The European Union has adopted a new directive to combat money laundering using criminal law sanctions. This is intended to reinforce and complement the efforts taken in recent years to tackle money laundering by means of the fourth and fifth money laundering directives. Once the directive is published in the EU Official Journal, Member States will have two years in which to implement its requirements.
Significantly, the UK, Ireland and Denmark are not taking part in this directive. The UK will not adopt the measures in the directive and the UK will not be bound by the directive or subject to its application.
However, this does not mean that the UK will not be affected by it. Instead, this may herald the start of a new period of cross-border anti-money laundering cooperation between competent authorities.
At the heart of the directive is the desire to "combat money laundering by means of criminal law, enabling more efficient and swifter cross-border cooperation between competent authorities".
As the recitals of the directive baldly state: "In criminal proceedings regarding money laundering, Member States should assist each other in the widest possible way and ensure that information is exchanged in an effective and timely manner… Cooperation with third countries should be intensified, in particular by encouraging and supporting the establishment of effective measures and mechanisms to combat money laundering and by ensuring better international cooperation in this field".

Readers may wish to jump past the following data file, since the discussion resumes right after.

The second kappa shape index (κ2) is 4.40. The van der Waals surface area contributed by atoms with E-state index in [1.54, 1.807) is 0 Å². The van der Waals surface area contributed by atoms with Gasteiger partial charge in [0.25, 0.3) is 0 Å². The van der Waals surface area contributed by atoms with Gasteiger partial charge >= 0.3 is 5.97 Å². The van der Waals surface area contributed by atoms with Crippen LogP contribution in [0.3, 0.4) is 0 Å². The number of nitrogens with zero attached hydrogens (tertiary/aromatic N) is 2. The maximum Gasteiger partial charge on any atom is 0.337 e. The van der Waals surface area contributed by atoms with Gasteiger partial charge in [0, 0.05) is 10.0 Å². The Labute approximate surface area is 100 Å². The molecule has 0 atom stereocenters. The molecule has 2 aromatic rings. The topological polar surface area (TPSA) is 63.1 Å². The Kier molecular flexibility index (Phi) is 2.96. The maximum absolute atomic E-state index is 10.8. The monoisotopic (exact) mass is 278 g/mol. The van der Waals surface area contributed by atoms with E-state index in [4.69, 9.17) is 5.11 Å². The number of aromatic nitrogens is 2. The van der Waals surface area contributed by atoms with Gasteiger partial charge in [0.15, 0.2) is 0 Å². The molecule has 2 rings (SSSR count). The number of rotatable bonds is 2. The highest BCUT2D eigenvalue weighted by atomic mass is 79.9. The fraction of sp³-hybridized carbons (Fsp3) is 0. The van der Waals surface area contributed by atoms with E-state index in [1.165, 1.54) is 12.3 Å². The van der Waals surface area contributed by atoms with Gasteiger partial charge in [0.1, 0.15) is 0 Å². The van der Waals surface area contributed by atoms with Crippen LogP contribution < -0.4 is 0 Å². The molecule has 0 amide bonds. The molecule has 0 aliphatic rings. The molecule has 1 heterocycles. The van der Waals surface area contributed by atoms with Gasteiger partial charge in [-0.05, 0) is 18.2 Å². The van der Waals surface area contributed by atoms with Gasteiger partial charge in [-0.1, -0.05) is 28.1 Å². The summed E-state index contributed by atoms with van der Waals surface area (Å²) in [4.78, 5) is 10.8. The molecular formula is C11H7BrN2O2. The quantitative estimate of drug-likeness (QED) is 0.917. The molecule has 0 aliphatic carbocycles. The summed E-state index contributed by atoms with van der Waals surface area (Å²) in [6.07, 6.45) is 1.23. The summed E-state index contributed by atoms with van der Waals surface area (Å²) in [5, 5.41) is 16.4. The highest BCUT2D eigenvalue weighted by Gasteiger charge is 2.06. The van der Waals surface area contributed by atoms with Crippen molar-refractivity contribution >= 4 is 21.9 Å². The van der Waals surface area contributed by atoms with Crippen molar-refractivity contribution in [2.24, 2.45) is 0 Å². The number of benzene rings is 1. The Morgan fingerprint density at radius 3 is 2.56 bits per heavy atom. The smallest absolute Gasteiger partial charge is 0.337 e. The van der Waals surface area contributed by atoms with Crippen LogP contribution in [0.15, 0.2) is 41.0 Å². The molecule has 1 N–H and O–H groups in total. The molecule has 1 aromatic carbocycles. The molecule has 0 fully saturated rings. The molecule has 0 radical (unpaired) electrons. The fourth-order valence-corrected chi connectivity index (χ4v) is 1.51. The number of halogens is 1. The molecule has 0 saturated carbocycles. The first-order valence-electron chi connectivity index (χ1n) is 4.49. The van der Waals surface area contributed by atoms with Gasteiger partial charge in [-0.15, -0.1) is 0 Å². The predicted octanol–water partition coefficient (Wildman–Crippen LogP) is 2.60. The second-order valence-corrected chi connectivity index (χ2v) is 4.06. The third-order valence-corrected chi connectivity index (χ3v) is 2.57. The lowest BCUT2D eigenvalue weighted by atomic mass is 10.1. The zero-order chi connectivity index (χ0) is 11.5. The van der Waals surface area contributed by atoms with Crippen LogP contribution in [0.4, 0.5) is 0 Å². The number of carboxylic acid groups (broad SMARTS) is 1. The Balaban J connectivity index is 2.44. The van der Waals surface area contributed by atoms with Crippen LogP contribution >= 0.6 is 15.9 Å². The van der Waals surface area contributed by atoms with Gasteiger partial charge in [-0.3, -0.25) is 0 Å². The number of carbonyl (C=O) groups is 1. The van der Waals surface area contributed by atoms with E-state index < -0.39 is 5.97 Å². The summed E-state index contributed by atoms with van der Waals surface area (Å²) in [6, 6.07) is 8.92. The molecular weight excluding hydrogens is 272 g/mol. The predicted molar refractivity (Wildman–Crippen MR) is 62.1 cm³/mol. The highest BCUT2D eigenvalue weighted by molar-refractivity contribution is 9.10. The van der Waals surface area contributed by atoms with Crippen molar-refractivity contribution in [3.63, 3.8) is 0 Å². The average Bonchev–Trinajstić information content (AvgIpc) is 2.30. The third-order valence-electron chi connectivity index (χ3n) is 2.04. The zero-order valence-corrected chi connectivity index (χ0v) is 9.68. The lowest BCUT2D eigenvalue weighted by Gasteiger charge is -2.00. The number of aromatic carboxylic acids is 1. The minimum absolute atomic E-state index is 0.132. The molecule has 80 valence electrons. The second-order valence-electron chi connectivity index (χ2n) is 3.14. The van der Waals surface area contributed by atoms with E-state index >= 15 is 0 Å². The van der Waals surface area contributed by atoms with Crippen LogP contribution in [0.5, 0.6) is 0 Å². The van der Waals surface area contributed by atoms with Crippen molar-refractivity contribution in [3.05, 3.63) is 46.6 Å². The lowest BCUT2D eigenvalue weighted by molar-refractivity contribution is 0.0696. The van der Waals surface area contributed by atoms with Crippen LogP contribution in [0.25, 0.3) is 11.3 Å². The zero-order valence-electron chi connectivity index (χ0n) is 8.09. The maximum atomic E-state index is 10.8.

It remains to be seen exactly how Member States implement this directive and that will not become clear for a couple of years. However, we will watch with interest as a new, Union-wide harmonised approach to combating money laundering develops. Member States will have to put in place materially similar money laundering offences, criminal sanctions, confiscation and investigation powers and will develop common provisions to improve international investigations and cross-border cooperation.
Regardless of the outcome of Brexit and the UK's status in the future, it is clear that the EU's anti-money laundering regime will develop significantly over the next few years. This is likely to come with an increase in the involvement of the UK authorities in cross-border investigations and enforcement and an international environment that is much more hostile to - and effective at combating - money laundering.
This directive introduces new criminal law provisions which will disrupt and block access by criminals to financial resources, including those used for terrorist activities.